PAUL L. BORDEN, JR., 1LT, USA
Paul Borden '39
Date of birth: July 3, 1917
Date of death: February 5, 1945
Paul Lambert Borden, Jr. was admitted to the Naval Academy from Goldsboro, North Carolina on July 9, 1935 at age 18 years 0 months.
He was "Deficient in studies, first term's work. Continued with class pending reexamination. Reexamined and again deficient. Recommended to be dropped. Permitted to resign" on March 15, 1937.
From researcher Kathy Franz:
Paul was a graduate of Goldsboro High School, and he was a member of Boy Scout Troop, No. 1. The troop instituted an award in his honor starting in 1946 for the boy who did the most to advance and benefit the troop.
On June 28, 1939, Paul joined the Air Corps Training Detachment, Dallas Aviation School & Air College at Love Field, Dallas, Texas. He was listed as a flying cadet, Class 40-A, ID #6968966. He was discharged on August 21.
In October 1940, his draft registration card showed that he was a student in the Business College at Bowling Green, Kentucky. He was 5’ 10,” 140 lbs. with hazel eyes and brown hair.
He volunteered for service in the infantry in July 1941 and went overseas in October 1944.
Paul married Dorothy B. Chrisman on March 25, 1944, in Rossville, Georgia. In June she was living in Blackstone, Virginia. She was divorced, and her parents had already died.
Per The Charlotte Observer, March 18, 1945:
Commissioned at Fort Benning, he was for some time an instructor in heavy weapons of the officers’ school and was later stationed in Florida, Tennessee, and Virginia. On October 13, 1944, he went overseas, and on December 16 was in the midst of the hottest spot in Europe, the scene of the German break-through into Belgium. Under Maj. Gen. Edwin C. Parker, his regiment and company, Company M, 309th regiment, fought alternately in France, Belgium, and Germany, hotly contesting for every inch of territory at Bastogne, Malmedy, Kesternich. They crawled through blood and mud, hid behind hedges, spent days in cellars until help came. Even under such conditions, he wrote reassuringly of his narrow escapes and felt confident his luck would continue.
The religious current in his life was strong, and from the battlefield he wrote of attending church and described the earnestness of the men who worshipped under such difficulties. One of his last letters ended, “We know God is on our side. As long as we do our part and stay on His side, we are bound to win.”
From boyhood he was constantly charged with the responsibility of other groups, a tribute to his trustworthiness and a forerunner of the leadership he was to assume in military life. First a student at V. M. I., then a graduate of U. N. C., he was active in all phases of college life and a favorite with his classmates. In March, 1944, he was married to Miss Dorothy Chrisman of Chattanooga. An only brother survives, Richard, who is now in the South Pacific.
The First Presbyterian Church in Goldsboro was given a silver urn in memory of Paul who was killed in Schmidt, Germany, 1945. The church held his memorial service on November 6, 1945.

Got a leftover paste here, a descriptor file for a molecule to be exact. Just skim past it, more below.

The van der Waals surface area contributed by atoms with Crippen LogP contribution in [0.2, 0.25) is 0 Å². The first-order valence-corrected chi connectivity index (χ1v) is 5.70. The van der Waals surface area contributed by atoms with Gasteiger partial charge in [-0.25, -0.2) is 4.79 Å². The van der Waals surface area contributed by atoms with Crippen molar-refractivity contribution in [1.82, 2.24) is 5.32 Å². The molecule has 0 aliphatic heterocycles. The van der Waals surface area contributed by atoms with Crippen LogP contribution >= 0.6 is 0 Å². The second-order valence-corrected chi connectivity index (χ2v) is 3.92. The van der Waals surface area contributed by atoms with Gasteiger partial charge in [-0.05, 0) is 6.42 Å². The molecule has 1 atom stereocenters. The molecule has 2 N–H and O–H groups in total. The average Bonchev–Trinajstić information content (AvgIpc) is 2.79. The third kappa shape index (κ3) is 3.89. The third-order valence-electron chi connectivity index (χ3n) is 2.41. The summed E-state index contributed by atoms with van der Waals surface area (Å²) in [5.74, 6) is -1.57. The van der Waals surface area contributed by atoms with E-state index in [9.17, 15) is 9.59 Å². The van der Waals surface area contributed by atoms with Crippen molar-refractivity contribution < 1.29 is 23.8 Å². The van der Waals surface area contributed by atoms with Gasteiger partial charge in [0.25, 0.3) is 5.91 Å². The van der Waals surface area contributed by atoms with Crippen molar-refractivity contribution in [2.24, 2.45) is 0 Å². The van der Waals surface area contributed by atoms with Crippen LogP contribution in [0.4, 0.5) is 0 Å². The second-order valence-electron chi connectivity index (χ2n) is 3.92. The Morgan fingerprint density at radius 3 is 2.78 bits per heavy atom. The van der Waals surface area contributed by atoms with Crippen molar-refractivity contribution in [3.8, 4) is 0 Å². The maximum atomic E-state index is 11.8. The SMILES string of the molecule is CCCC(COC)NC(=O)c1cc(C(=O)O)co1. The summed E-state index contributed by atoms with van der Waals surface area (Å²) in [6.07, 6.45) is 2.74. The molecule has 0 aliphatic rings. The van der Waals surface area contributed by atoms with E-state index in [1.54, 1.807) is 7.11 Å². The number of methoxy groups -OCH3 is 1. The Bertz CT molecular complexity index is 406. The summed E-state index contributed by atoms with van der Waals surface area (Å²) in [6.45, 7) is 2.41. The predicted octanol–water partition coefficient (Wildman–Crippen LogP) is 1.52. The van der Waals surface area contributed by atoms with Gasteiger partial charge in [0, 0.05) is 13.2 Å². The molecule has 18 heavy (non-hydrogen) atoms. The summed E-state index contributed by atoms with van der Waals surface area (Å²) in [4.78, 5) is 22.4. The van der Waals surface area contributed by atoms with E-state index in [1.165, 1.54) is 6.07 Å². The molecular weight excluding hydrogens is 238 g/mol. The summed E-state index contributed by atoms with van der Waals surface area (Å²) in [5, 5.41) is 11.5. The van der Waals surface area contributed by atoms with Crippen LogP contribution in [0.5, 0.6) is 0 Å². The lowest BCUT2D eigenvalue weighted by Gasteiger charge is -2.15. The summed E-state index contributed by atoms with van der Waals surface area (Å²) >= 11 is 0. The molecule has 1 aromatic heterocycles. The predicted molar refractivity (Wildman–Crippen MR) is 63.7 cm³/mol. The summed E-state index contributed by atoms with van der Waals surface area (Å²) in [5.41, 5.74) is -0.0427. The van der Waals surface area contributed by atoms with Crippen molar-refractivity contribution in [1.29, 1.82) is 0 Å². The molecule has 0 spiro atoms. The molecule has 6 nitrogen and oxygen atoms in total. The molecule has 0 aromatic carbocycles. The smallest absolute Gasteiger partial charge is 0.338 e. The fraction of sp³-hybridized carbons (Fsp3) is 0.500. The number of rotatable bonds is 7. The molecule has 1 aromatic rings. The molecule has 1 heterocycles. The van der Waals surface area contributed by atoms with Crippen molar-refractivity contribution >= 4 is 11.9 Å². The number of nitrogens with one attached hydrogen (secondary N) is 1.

Paul’s name was inscribed on the VMI World War II Memorial Marker 1. In the VMI 1935 yearbook, he was a private in the 2nd Battalion, Company D.
In Charleston on February 15, 1946, Paul’s mother christened USS Bluebird (ASR 19), a submarine rescue ship, in memory of Paul. Later that month, she presented a memorial plaque in honor of Paul to be placed in the Valley Forge Memorial Tower by a member of the DAR David Williams chapter. It is now known as the National Patriots Tower. The Bell Tower and Carillon — Washington Memorial Chapel.
The Borden home during WWII was a recreation club for the armed forces stationed at Goldsboro. More than 500 servicemen ranging from privates to generals signed their guest book. Paul’s mother received distinguished service awards from Queen Elizabeth II of Great Britain and Gov. Dan K. Moore for her public service.
Paul’s father was secretary and treasurer of Borden Brick & Tile Company. Paul’s mother Martha was state president of the United Daughters of the Confederacy when she received word that Paul had been killed. She was to address the Guilford chapter, but instead her radio script for a local broadcast was read at the meeting. She later became a member emeritus of the Tryon Palace Commission and former vice chairman of the Charles D. Aycock Restoration Commission.
Paul’s brother Richard, a Navy pharmacist mate second class, served in the Pacific and then on D-day landed on the Normandy beachhead. He was awarded a Bronze Star. He later became a physician in Goldsboro.
After Paul’s death, his widow Dorothy married Charles W. Bunch, U. S. Navy, in Highland Park, Michigan, in October 1945. Three months earlier, he was a downed flyer who spent 11 days on a raft in the Pacific. After the war, they lived in West Palm Beach, Florida. He died in 1949; she died in 2002.
His unit, the 309th Infantry Regiment, had arrived (as a part of the 78th Infantry Division) in England in October 1944 and then France on November 22, 1944.
Memorial Hall Error
Paul is not listed with his classmates nor on the killed in action panel in the front of Memorial Hall. This omission was discovered by reviewing the Class of 1939's Golden Anniversary yearbook.
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